My cousin wrote to me the other day about my iPod post. Here is some of what she said:
I find it funny that you'll "wait until these devices come down in
price or improve in features"--is that your real objection then, despite
what you say in your post about technology disconnecting us from
each other? . . . I heartily agree with Andrew Sullivan and his thoughts about where
this new, individualized technology is leading us. At a time in our
history when we need to reach out to others more than ever with
understanding and openness, it is unnerving to see the direction we
are heading. Unless the "improved features" include a mute button, I'd
wait a long while before taking the iPod plunge.
This is how I replied:
I believe that I ended my column against the evils of iPods the incongruous way I did largely as an expression of subtle if not silly humor—i.e., it’s such a harmful device that I’m going to wait until the price drops to buy one and become a zombie. But I also believe that an iPod, like most inventions, is neither good nor bad in itself, but only in relation to how it’s used. How would I use one?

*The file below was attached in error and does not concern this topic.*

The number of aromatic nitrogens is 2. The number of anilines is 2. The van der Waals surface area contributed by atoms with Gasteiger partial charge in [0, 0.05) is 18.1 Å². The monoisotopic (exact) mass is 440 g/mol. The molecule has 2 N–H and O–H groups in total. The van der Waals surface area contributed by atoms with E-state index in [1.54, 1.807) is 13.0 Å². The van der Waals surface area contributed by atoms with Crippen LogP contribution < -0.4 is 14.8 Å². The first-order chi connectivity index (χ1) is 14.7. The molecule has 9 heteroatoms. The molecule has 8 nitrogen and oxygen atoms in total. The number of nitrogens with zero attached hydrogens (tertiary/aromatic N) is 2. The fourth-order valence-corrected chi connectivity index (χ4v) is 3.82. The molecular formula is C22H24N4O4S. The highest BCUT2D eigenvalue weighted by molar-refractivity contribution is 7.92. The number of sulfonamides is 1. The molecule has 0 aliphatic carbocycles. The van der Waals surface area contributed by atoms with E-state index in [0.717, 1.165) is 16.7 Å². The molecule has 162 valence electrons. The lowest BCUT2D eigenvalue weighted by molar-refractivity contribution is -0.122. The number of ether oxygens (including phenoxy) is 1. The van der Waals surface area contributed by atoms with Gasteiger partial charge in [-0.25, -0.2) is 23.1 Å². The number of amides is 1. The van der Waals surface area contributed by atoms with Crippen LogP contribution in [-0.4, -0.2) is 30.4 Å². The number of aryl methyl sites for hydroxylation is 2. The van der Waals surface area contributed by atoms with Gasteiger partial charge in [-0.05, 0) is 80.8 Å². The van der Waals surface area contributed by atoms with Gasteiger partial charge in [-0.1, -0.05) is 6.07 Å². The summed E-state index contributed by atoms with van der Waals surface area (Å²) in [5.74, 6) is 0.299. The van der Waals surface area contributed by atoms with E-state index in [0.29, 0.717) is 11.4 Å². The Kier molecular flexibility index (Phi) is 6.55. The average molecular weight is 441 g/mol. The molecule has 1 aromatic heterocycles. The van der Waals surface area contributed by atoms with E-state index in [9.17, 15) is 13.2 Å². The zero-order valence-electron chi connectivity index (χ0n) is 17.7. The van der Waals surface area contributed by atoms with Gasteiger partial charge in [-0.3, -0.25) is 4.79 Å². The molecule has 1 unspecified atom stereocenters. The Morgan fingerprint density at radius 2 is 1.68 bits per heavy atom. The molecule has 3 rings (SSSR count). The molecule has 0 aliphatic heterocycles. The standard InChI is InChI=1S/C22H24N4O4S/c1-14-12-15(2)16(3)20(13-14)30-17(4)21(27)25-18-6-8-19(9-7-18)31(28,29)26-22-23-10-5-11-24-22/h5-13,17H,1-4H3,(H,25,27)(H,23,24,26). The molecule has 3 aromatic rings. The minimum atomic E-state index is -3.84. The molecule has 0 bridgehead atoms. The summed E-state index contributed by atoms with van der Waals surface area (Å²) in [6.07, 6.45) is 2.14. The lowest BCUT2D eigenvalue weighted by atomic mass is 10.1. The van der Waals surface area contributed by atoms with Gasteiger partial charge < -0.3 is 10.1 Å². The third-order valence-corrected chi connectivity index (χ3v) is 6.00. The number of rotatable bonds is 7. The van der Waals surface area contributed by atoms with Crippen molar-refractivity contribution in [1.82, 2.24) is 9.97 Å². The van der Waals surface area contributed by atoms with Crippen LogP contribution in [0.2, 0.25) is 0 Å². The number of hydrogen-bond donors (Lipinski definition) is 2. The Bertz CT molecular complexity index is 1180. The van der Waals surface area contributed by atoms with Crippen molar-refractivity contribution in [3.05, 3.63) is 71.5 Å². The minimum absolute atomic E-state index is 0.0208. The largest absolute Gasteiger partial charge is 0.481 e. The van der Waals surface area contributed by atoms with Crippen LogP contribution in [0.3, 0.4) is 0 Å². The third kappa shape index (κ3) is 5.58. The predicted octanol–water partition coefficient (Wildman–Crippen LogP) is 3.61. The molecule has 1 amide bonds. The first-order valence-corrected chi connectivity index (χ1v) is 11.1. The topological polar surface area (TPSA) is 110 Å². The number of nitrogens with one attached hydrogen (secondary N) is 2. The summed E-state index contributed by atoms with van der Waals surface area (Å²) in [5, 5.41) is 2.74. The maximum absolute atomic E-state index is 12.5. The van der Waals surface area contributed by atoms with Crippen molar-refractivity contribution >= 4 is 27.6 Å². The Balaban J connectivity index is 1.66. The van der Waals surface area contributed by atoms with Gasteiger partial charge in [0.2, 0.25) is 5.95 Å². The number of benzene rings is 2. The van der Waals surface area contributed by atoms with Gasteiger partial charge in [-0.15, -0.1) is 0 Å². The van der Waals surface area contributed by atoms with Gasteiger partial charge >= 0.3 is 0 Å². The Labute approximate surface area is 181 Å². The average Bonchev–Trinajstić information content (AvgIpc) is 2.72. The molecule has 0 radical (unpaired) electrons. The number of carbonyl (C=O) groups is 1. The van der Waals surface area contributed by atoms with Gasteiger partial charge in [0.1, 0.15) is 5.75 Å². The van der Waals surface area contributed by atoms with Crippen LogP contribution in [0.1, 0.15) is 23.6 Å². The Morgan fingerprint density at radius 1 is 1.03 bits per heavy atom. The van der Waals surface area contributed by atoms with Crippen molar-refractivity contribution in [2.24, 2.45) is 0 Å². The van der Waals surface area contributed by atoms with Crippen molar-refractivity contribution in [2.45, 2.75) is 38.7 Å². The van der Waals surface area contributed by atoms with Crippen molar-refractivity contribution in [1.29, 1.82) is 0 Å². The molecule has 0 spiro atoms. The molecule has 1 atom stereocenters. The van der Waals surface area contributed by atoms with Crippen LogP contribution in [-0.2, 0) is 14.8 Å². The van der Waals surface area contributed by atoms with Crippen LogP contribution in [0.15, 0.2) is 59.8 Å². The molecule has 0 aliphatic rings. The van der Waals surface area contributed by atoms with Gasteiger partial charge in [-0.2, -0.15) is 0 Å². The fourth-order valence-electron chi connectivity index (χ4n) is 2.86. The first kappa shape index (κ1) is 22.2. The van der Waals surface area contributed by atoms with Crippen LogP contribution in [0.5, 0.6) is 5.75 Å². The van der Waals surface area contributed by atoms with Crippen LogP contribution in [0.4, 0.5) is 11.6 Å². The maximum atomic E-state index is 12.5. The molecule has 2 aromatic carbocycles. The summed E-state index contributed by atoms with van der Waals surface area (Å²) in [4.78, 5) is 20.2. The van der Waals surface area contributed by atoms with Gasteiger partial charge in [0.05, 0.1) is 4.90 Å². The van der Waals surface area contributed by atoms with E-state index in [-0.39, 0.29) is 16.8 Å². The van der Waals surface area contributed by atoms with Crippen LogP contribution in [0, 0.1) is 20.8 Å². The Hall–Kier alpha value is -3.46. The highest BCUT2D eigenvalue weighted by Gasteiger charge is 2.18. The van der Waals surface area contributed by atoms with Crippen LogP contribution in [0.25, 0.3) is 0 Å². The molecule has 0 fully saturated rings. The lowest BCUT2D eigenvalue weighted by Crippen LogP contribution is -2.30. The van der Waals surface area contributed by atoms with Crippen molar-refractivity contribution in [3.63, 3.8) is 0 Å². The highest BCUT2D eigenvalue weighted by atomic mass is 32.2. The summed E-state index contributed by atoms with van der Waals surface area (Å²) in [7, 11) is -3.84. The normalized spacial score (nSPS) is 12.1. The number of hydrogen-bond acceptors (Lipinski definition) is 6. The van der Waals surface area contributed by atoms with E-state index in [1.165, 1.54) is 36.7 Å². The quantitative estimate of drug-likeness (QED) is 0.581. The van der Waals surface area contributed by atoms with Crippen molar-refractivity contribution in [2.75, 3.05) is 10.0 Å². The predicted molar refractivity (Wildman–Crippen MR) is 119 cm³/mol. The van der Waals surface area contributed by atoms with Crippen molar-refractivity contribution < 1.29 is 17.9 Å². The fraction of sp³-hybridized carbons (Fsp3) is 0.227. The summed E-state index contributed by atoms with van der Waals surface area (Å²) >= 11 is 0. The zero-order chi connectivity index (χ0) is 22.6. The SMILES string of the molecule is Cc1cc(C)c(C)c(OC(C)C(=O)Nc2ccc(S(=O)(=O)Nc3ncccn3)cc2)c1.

I would put most of my CD collection on it and, more importantly, my growing library of recorded lectures and discussions about philosophy, spirituality, science, art, politics, and so forth. I could then easily access any of this wonderful wealth of material anytime and anywhere I wished. Sometimes I might do it at home by plugging my iPod into my home hi-fi system. Other times, I could take it to my business technology class and use it during the first hour while I’m practicing my touch typing skills, or listen in the car for the forty minutes before my medical terminology class, or while taking a morning walk, or while I’m browsing books and magazines in the library or the bookstore. Or I could play a selected lecture or musical piece for my mother or friends when I go to visit them. Would I take my iPod with me and use it everywhere I went and constantly isolate myself from the world of birdsong and children’s laughter and social interaction? Hardly. But there are times and places where I think I could put an iPod to excellent use not only as a way to enjoy and enrich myself, but also as a means of sharing and connecting with others.
Yet, right now these devices are still too expensive and, from what I understand, flawed for me to buy one. I might never buy one no matter what. But I think a case can be made that they aren’t all bad, and I suspect that even Andrew Sullivan would agree. After all, I believe that he still has and uses his. Maybe he just uses it a little more judiciously.
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